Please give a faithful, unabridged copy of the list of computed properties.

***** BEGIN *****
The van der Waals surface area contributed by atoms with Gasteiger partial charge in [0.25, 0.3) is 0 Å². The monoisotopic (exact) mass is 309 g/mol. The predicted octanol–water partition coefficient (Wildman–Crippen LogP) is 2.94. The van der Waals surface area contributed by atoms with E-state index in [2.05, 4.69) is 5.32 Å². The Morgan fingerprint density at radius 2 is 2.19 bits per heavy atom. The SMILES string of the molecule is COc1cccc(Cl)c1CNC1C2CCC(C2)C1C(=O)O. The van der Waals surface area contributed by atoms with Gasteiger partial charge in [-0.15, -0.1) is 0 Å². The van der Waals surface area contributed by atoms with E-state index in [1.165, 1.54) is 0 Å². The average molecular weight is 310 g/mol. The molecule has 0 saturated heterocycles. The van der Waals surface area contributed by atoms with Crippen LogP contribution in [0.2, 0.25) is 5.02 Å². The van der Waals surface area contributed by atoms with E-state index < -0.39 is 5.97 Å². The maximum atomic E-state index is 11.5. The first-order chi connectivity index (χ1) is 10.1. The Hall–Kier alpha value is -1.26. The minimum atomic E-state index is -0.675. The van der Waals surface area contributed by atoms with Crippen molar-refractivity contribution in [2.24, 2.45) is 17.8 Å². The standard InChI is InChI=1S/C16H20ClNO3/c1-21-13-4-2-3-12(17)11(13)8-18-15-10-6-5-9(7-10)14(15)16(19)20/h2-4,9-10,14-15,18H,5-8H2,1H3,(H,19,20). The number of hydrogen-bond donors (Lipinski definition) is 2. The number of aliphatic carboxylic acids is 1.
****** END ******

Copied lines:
The van der Waals surface area contributed by atoms with Gasteiger partial charge in [0.25, 0.3) is 0 Å². The monoisotopic (exact) mass is 309 g/mol. The predicted octanol–water partition coefficient (Wildman–Crippen LogP) is 2.94. The van der Waals surface area contributed by atoms with E-state index in [2.05, 4.69) is 5.32 Å². The Morgan fingerprint density at radius 2 is 2.19 bits per heavy atom. The SMILES string of the molecule is COc1cccc(Cl)c1CNC1C2CCC(C2)C1C(=O)O. The van der Waals surface area contributed by atoms with Gasteiger partial charge in [-0.15, -0.1) is 0 Å². The van der Waals surface area contributed by atoms with E-state index in [1.165, 1.54) is 0 Å². The average molecular weight is 310 g/mol. The molecule has 0 saturated heterocycles. The van der Waals surface area contributed by atoms with Crippen LogP contribution in [0.2, 0.25) is 5.02 Å². The van der Waals surface area contributed by atoms with E-state index < -0.39 is 5.97 Å². The maximum atomic E-state index is 11.5. The first-order chi connectivity index (χ1) is 10.1. The Hall–Kier alpha value is -1.26. The minimum atomic E-state index is -0.675. The van der Waals surface area contributed by atoms with Crippen molar-refractivity contribution in [2.24, 2.45) is 17.8 Å². The standard InChI is InChI=1S/C16H20ClNO3/c1-21-13-4-2-3-12(17)11(13)8-18-15-10-6-5-9(7-10)14(15)16(19)20/h2-4,9-10,14-15,18H,5-8H2,1H3,(H,19,20). The number of hydrogen-bond donors (Lipinski definition) is 2. The number of aliphatic carboxylic acids is 1.